Academics and Research / Magazine Feature

Professor finds correlation between religion and the marketplace

Delivering class lectures and the seemingly unending stack of papers waiting to be graded are enough to bog down a typical college professor. Unlike most, mass communication Assistant Professor Lynn Schofield Clark has found time to write a plethora of books, including her latest, Religion, Media, and the Marketplace (Rutgers, 2007).

Clark’s book focuses on the infiltration of religion into the media in a subtle yet increasingly noticeable way. Topics focus on how politics and religion combine to shape public policy, how consumer products influence various faiths and ways religious and secular views intersect. 

“I think it’s impossible to study religion today without looking at how it’s related to what’s expressed in the media and what is sold in the marketplace,” Clark says.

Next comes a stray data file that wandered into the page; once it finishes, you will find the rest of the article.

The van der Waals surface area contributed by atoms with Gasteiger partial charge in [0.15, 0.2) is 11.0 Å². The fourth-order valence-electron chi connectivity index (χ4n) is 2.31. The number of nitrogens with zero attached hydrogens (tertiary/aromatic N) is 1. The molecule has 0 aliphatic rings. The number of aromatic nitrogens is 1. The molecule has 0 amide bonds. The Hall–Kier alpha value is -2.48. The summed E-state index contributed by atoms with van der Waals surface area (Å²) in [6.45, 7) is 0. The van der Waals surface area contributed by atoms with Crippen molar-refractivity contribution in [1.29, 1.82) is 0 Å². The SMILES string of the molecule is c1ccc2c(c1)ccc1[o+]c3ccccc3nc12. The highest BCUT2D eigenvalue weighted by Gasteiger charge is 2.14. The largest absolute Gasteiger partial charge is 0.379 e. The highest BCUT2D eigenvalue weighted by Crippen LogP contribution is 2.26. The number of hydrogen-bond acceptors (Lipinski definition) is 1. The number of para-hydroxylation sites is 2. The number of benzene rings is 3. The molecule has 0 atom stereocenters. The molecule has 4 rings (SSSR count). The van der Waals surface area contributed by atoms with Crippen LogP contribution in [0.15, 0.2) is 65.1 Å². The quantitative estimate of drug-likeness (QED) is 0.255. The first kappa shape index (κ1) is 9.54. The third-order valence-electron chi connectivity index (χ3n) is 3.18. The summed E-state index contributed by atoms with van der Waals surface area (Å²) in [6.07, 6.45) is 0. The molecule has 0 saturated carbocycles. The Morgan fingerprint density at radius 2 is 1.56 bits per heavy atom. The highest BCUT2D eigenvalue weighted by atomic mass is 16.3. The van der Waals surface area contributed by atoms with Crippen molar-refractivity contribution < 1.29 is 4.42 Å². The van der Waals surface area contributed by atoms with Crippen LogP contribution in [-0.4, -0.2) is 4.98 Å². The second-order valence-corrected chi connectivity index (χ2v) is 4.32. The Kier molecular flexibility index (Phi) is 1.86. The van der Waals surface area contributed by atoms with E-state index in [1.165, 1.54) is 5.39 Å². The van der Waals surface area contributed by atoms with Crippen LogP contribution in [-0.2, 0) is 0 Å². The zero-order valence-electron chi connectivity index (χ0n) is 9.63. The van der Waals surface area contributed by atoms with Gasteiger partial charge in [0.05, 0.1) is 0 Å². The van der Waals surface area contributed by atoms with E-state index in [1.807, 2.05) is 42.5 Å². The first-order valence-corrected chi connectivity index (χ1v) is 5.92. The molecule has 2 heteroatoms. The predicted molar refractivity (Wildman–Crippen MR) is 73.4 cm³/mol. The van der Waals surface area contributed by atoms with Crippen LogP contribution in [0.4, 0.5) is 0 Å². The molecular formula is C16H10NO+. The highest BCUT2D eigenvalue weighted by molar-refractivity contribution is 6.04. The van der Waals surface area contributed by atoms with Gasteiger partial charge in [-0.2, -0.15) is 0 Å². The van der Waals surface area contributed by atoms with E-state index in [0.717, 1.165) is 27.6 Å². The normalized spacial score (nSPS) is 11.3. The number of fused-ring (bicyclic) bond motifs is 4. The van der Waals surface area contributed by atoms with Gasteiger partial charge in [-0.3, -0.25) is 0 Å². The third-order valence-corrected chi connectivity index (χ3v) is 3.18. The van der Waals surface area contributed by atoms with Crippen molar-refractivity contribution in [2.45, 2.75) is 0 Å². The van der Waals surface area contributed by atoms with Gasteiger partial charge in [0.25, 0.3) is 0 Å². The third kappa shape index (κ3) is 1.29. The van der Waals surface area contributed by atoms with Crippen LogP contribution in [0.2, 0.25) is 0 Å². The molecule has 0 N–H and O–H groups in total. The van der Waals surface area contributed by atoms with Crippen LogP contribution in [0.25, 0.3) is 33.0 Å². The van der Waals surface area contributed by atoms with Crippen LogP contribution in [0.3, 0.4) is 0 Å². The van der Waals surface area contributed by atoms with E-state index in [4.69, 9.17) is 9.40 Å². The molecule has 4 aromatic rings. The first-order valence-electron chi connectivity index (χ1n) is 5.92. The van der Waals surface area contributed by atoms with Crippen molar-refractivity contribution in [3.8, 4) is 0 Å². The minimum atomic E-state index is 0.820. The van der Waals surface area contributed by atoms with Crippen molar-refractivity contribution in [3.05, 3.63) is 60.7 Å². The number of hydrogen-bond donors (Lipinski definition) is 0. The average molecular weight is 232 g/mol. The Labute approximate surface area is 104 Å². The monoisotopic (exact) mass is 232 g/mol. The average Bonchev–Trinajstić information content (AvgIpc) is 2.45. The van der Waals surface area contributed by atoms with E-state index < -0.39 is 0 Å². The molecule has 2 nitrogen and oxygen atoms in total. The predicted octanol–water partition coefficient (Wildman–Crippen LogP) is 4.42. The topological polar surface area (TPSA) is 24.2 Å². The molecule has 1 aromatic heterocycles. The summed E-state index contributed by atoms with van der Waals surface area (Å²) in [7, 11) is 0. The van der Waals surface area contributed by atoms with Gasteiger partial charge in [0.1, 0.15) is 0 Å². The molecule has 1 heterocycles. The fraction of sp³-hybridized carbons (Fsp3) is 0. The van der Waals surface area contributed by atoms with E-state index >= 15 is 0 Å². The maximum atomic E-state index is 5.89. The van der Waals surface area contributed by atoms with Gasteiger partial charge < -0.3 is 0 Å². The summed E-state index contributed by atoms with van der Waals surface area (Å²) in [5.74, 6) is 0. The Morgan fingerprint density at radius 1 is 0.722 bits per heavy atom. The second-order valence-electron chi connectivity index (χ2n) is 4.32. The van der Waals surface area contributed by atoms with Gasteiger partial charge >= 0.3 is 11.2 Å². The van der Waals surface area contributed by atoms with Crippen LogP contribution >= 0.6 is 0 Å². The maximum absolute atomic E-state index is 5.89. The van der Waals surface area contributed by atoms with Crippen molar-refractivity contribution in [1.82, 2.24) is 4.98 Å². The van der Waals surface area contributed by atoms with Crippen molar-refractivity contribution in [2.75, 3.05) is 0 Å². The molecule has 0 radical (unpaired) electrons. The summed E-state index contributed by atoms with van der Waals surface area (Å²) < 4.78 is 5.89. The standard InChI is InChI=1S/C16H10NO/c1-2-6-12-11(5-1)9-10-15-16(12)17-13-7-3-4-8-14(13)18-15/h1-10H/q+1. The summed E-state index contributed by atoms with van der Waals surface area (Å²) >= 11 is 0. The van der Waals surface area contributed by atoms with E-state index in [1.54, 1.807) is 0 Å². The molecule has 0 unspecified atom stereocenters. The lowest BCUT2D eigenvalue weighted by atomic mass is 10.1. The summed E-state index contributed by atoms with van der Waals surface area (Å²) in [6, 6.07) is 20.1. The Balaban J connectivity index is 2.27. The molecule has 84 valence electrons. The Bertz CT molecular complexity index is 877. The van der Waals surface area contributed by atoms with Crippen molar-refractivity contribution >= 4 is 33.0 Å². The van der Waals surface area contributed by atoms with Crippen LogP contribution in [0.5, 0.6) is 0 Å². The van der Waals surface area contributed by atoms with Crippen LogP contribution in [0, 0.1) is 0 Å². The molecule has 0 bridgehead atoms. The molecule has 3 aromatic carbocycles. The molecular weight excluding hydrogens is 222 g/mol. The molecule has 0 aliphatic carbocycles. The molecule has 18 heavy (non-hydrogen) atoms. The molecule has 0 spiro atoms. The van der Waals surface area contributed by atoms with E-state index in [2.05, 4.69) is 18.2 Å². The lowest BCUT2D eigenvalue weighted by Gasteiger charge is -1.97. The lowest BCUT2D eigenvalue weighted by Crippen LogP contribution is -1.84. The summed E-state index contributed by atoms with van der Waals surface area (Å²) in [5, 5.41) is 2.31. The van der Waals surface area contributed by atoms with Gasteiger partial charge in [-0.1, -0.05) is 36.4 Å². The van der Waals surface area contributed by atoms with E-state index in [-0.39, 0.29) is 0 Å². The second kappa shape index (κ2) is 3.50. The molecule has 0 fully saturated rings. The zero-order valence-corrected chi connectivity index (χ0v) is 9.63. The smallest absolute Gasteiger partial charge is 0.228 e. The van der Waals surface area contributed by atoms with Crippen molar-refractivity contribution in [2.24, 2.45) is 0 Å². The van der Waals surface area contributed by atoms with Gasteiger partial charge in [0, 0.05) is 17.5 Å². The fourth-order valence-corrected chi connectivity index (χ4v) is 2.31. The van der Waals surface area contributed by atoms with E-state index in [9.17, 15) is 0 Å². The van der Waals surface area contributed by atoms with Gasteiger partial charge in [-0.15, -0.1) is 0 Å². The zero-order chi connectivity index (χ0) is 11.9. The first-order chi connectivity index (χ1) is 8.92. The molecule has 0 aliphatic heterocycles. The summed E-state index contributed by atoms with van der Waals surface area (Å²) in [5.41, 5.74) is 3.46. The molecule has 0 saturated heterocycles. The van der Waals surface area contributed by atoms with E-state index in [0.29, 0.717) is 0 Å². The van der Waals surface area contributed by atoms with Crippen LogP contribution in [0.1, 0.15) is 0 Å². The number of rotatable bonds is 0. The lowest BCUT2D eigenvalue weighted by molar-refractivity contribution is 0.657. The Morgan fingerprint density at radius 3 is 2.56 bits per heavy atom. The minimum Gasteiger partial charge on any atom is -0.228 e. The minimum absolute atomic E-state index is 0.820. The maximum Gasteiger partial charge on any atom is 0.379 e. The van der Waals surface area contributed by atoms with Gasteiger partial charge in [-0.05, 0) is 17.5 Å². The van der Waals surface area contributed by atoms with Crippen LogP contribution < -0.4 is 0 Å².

Through her studying of religious groups and their prevalence in the commercial culture, she found what she called in her book, “the emergence of the religious lifestyle branding.” Clark believes our society expresses who we are by what we buy.

Clark is working on her next book, delving into the topic of digital technology and the generation gap. 

Although much of her time is spent doing research, she finds time to fulfill the role as director of DU’s Estlow International Center for Journalism and New Media.

Prior to her arrival at DU last fall, she was an assistant research professor at the University of Colorado’s School of Journalism and Mass Communication. She also worked as a writer and producer for television programs on HGTV and the Hallmark Channel before her university career. 

Clark hopes her book, Religion, Media, and the Marketplace, will make people think about religion and how it has an influence on society.

“I’m excited that there are more and more scholars who are interested in looking at these connections between religion, media and the marketplace,” Clark says, “and I hope my book can contribute to this conversation.”

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